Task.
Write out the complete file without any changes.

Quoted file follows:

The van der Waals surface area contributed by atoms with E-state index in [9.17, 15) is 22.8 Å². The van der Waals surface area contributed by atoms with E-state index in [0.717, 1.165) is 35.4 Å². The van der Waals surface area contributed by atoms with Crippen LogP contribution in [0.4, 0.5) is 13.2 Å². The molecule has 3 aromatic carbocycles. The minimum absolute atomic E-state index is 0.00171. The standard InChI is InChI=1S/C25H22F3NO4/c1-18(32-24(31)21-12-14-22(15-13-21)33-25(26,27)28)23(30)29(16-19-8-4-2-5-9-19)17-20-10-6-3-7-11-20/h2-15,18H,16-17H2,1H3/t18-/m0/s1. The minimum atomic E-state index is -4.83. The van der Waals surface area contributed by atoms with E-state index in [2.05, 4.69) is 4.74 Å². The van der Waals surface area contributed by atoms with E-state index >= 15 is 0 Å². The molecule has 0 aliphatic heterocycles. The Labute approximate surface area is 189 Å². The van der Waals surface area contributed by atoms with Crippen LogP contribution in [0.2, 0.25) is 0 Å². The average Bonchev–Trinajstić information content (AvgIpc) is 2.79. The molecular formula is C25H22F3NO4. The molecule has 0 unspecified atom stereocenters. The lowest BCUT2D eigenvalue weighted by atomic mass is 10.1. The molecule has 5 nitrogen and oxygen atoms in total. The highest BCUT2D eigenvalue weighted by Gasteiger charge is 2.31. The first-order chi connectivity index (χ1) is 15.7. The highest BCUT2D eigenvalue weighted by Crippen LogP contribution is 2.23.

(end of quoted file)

The van der Waals surface area contributed by atoms with E-state index in [9.17, 15) is 22.8 Å². The van der Waals surface area contributed by atoms with E-state index in [0.717, 1.165) is 35.4 Å². The van der Waals surface area contributed by atoms with Crippen LogP contribution in [0.4, 0.5) is 13.2 Å². The molecule has 3 aromatic carbocycles. The minimum absolute atomic E-state index is 0.00171. The standard InChI is InChI=1S/C25H22F3NO4/c1-18(32-24(31)21-12-14-22(15-13-21)33-25(26,27)28)23(30)29(16-19-8-4-2-5-9-19)17-20-10-6-3-7-11-20/h2-15,18H,16-17H2,1H3/t18-/m0/s1. The minimum atomic E-state index is -4.83. The van der Waals surface area contributed by atoms with E-state index in [2.05, 4.69) is 4.74 Å². The van der Waals surface area contributed by atoms with E-state index >= 15 is 0 Å². The molecule has 0 aliphatic heterocycles. The Labute approximate surface area is 189 Å². The van der Waals surface area contributed by atoms with Crippen LogP contribution in [0.2, 0.25) is 0 Å². The average Bonchev–Trinajstić information content (AvgIpc) is 2.79. The molecular formula is C25H22F3NO4. The molecule has 0 unspecified atom stereocenters. The lowest BCUT2D eigenvalue weighted by atomic mass is 10.1. The molecule has 5 nitrogen and oxygen atoms in total. The highest BCUT2D eigenvalue weighted by Gasteiger charge is 2.31. The first-order chi connectivity index (χ1) is 15.7. The highest BCUT2D eigenvalue weighted by Crippen LogP contribution is 2.23.